During my fourth year of secondary school, I became acutely aware of the Women’s Rights Issue. I made an attempt to re-examine many of the cultural norms that I had previously accepted as just being “the natural order of things. ” One of the paths I took to expand my awareness of the female psyche involved women’s literature. That is why I spent one weekend of my life in bed–crying, laughing, feeling sometimes confused, and often, incredibly angry and distraught. On that rainy Humboldt Friday night I had decided to read “The Women’s Room.
The author, Marilyn Fridey, describes the lives of several women from the 1950’s to present. These women are nothing out of the ordinary. They either go to college and then get married, or they get married without bothering about the pretense of college–after all, they know that college is only a way to find more economically promising husbands. Myra, the main character whose life is traced throughout the book vaguely wonders why she is not content cooking pot roast, scraping shit from the baby’s diapers, and picking up her husband’s dry cleaning.
Her only solace is the neighborhood of women who share concerns over coffee in the afternoons. They wonder why Katherine, a Catholic woman who has 9 children and an alcoholic husband, committed suicide. “She had a normal life, they thought, she just should have talked her husband into using birth control. ” As for the rest of the women, including Myra, their lives, fears, disappointments and yearnings, were much more subtle, yet equally suicidal in their quiet desperation. Many years down the road, Myra’s life finally changes.
Her husband has “made it”, the kids have grown, and life is easy economically. Myra has a nervous breakdown. Once recovered, she divorces, and becomes a graduate student at Yale. Though painful and difficult, it is here that she comes to terms with herself, realizes her potential, and learns to live with herself–not necessarily happily–but at least honestly. After I finished the story of Myras world that Sunday evening, I woke up in the middle of the night sobbing uncontrollably from a terrible nightmare. Though I couldn’t remember the dream, I came to a profound realization.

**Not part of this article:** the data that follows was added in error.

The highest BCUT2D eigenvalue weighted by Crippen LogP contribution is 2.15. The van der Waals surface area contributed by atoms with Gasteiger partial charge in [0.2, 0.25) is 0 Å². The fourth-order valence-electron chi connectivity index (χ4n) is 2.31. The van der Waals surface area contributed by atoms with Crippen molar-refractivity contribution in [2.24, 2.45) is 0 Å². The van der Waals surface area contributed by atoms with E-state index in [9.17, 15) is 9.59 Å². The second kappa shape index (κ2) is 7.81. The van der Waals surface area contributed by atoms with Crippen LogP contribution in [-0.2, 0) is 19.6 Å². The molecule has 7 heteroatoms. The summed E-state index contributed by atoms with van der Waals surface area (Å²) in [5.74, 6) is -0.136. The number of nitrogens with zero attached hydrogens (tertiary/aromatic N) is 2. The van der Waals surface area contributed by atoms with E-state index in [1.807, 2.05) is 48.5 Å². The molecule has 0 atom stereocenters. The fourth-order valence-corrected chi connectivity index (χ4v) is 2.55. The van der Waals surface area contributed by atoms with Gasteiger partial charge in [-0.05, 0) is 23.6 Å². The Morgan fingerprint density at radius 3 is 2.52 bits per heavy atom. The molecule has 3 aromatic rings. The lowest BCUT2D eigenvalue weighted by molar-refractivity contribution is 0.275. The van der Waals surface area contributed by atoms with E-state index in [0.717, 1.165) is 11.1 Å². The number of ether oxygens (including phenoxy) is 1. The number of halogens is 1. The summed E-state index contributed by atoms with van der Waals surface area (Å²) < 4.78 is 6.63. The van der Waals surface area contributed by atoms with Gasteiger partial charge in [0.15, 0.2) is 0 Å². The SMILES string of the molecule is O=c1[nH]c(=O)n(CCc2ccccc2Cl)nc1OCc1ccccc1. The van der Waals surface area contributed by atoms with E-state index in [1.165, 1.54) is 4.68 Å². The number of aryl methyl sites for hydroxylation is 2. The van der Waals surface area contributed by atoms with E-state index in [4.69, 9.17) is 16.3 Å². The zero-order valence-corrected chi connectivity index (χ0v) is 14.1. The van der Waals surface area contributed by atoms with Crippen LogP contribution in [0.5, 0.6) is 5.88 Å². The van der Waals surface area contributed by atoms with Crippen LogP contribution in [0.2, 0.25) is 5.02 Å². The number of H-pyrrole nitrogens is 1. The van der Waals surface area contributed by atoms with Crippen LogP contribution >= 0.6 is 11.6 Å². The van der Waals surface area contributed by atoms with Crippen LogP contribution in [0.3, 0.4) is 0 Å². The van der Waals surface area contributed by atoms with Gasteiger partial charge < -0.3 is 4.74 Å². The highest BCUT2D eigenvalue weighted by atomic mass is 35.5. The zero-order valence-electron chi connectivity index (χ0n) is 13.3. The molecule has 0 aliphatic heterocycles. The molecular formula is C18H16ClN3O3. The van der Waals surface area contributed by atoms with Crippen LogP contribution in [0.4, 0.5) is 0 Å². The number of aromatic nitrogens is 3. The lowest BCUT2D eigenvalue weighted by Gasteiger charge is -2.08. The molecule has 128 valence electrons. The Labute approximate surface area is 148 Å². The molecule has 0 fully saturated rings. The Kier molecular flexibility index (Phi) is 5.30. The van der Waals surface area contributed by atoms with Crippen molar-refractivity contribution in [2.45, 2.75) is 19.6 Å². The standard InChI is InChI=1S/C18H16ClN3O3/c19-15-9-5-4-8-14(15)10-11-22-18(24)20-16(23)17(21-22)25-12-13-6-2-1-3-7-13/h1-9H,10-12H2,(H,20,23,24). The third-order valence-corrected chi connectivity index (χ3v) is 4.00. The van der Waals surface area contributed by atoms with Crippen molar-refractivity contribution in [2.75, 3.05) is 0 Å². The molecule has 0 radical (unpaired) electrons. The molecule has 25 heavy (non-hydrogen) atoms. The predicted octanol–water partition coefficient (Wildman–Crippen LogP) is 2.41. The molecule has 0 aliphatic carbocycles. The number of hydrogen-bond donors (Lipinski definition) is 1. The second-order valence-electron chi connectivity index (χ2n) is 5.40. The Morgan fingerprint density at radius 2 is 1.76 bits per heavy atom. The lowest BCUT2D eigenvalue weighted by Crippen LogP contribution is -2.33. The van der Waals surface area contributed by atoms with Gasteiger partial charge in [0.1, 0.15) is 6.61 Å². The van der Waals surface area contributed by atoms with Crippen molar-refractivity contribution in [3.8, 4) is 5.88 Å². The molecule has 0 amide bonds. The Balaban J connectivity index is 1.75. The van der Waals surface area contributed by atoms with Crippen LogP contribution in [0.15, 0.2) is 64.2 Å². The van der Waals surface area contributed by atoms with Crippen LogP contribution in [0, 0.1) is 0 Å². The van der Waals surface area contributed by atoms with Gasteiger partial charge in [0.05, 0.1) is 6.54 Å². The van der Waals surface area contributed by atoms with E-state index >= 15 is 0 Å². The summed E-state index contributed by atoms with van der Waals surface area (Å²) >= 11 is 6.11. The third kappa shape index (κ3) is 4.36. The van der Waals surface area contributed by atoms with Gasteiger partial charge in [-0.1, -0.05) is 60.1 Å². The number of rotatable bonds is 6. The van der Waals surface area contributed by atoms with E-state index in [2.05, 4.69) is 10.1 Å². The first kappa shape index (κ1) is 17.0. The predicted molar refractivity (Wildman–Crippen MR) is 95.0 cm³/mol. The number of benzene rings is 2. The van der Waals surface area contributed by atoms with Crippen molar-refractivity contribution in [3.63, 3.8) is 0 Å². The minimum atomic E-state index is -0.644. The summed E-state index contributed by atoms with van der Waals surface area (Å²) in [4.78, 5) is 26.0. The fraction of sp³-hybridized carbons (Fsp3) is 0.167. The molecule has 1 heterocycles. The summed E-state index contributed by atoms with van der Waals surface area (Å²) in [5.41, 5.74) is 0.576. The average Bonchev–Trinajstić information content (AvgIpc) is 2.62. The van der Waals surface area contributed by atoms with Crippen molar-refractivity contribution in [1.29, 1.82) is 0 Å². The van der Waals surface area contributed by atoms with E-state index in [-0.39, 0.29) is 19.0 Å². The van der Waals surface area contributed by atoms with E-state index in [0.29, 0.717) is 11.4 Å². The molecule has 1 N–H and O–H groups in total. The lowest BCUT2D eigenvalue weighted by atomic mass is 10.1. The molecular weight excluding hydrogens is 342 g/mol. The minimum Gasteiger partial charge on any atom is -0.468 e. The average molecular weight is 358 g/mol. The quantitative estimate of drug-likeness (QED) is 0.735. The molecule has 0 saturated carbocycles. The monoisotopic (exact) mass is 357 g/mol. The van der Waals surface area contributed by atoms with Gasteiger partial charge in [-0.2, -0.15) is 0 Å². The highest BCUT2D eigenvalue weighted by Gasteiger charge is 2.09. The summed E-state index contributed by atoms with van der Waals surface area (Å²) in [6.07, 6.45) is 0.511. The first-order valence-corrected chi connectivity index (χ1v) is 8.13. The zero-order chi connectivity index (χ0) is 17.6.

Myra’s life was my mothers. Most of my life I had revered, respected and admired my father for going to college, being intelligent and worldly, having power and control. In short for being a man. My mother always seemed too “wishy-washy”, easily trodden upon, overly dependent because she had chosen the role of housewife, mother. I rebelled against the tradition, and feared wearing those chains someday. Consequently, I strove to be like my father. Until this book, I never realized how much more courage it took for a person to live within a stifled role, and find contentment by living through other people.
During that night of crying I understood my mother for the first time–I respected her inner strength, compassion, gentleness. Ever since then, my relationship with my mother has evolved, and we are very close. I will probably never adopt the role in life that she chose to take, but I now respect her for her life, and understand the reasons why she made those choices. Reading of Myra’s evolution as a female changed the way I feel towards myself, my feelings and compassion for my mother, and provided me with a much more sensitive view towards the lives of many women in our society today.
Courtney from Study Moose
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